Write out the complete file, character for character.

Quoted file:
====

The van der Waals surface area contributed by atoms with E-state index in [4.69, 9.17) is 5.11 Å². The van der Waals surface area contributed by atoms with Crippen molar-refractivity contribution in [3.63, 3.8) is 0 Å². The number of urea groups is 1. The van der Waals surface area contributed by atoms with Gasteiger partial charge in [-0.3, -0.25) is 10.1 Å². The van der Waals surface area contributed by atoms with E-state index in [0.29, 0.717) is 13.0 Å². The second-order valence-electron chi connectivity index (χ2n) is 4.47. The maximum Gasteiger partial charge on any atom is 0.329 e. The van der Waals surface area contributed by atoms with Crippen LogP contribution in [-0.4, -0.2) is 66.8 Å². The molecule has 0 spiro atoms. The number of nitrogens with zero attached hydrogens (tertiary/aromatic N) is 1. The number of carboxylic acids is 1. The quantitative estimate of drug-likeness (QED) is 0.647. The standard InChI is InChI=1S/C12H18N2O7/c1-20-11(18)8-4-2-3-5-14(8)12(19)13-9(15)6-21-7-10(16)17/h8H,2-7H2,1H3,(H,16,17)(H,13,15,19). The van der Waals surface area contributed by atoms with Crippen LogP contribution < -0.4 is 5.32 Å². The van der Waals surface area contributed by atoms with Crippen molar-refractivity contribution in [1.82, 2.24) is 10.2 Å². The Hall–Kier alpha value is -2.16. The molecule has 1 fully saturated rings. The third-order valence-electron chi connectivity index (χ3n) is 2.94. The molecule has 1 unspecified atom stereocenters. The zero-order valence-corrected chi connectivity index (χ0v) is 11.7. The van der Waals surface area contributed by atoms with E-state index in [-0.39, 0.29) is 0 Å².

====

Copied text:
The van der Waals surface area contributed by atoms with E-state index in [4.69, 9.17) is 5.11 Å². The van der Waals surface area contributed by atoms with Crippen molar-refractivity contribution in [3.63, 3.8) is 0 Å². The number of urea groups is 1. The van der Waals surface area contributed by atoms with Gasteiger partial charge in [-0.3, -0.25) is 10.1 Å². The van der Waals surface area contributed by atoms with E-state index in [0.29, 0.717) is 13.0 Å². The second-order valence-electron chi connectivity index (χ2n) is 4.47. The maximum Gasteiger partial charge on any atom is 0.329 e. The van der Waals surface area contributed by atoms with Crippen LogP contribution in [-0.4, -0.2) is 66.8 Å². The molecule has 0 spiro atoms. The number of nitrogens with zero attached hydrogens (tertiary/aromatic N) is 1. The number of carboxylic acids is 1. The quantitative estimate of drug-likeness (QED) is 0.647. The standard InChI is InChI=1S/C12H18N2O7/c1-20-11(18)8-4-2-3-5-14(8)12(19)13-9(15)6-21-7-10(16)17/h8H,2-7H2,1H3,(H,16,17)(H,13,15,19). The van der Waals surface area contributed by atoms with Crippen LogP contribution < -0.4 is 5.32 Å². The van der Waals surface area contributed by atoms with Crippen molar-refractivity contribution in [1.82, 2.24) is 10.2 Å². The Hall–Kier alpha value is -2.16. The molecule has 1 fully saturated rings. The third-order valence-electron chi connectivity index (χ3n) is 2.94. The molecule has 1 unspecified atom stereocenters. The zero-order valence-corrected chi connectivity index (χ0v) is 11.7. The van der Waals surface area contributed by atoms with E-state index in [-0.39, 0.29) is 0 Å².